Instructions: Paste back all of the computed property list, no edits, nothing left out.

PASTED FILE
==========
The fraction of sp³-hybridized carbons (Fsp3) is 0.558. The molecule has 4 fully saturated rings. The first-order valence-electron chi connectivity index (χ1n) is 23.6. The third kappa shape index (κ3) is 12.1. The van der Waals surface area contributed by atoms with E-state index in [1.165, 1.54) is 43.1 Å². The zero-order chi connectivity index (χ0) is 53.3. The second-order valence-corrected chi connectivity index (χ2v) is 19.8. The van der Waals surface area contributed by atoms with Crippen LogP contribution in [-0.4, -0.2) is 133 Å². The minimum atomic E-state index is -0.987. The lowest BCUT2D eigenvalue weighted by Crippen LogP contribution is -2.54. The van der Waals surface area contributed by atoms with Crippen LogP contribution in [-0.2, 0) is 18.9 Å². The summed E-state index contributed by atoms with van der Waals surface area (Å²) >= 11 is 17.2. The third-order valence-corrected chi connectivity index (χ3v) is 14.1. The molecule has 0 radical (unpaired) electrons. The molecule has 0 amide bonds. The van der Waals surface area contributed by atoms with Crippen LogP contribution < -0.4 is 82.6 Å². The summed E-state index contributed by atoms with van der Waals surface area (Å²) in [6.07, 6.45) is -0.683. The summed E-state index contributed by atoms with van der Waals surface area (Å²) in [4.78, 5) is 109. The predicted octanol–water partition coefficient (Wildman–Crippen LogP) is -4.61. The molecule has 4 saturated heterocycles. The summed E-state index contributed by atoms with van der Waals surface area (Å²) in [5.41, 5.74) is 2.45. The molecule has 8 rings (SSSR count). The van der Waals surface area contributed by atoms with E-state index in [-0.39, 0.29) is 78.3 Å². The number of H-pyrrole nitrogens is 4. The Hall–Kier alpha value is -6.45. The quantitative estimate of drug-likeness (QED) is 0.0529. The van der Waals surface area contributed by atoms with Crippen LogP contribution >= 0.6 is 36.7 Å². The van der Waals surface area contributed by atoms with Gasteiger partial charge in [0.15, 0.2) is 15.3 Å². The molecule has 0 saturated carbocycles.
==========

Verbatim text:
The fraction of sp³-hybridized carbons (Fsp3) is 0.558. The molecule has 4 fully saturated rings. The first-order valence-electron chi connectivity index (χ1n) is 23.6. The third kappa shape index (κ3) is 12.1. The van der Waals surface area contributed by atoms with E-state index in [1.165, 1.54) is 43.1 Å². The zero-order chi connectivity index (χ0) is 53.3. The second-order valence-corrected chi connectivity index (χ2v) is 19.8. The van der Waals surface area contributed by atoms with Crippen LogP contribution in [-0.4, -0.2) is 133 Å². The minimum atomic E-state index is -0.987. The lowest BCUT2D eigenvalue weighted by Crippen LogP contribution is -2.54. The van der Waals surface area contributed by atoms with Crippen LogP contribution in [-0.2, 0) is 18.9 Å². The summed E-state index contributed by atoms with van der Waals surface area (Å²) >= 11 is 17.2. The third-order valence-corrected chi connectivity index (χ3v) is 14.1. The molecule has 0 radical (unpaired) electrons. The molecule has 0 amide bonds. The van der Waals surface area contributed by atoms with Crippen LogP contribution < -0.4 is 82.6 Å². The summed E-state index contributed by atoms with van der Waals surface area (Å²) in [6.07, 6.45) is -0.683. The summed E-state index contributed by atoms with van der Waals surface area (Å²) in [4.78, 5) is 109. The predicted octanol–water partition coefficient (Wildman–Crippen LogP) is -4.61. The molecule has 4 saturated heterocycles. The summed E-state index contributed by atoms with van der Waals surface area (Å²) in [5.41, 5.74) is 2.45. The molecule has 8 rings (SSSR count). The van der Waals surface area contributed by atoms with E-state index in [-0.39, 0.29) is 78.3 Å². The number of H-pyrrole nitrogens is 4. The Hall–Kier alpha value is -6.45. The quantitative estimate of drug-likeness (QED) is 0.0529. The van der Waals surface area contributed by atoms with Crippen LogP contribution >= 0.6 is 36.7 Å². The van der Waals surface area contributed by atoms with Gasteiger partial charge in [0.15, 0.2) is 15.3 Å². The molecule has 0 saturated carbocycles.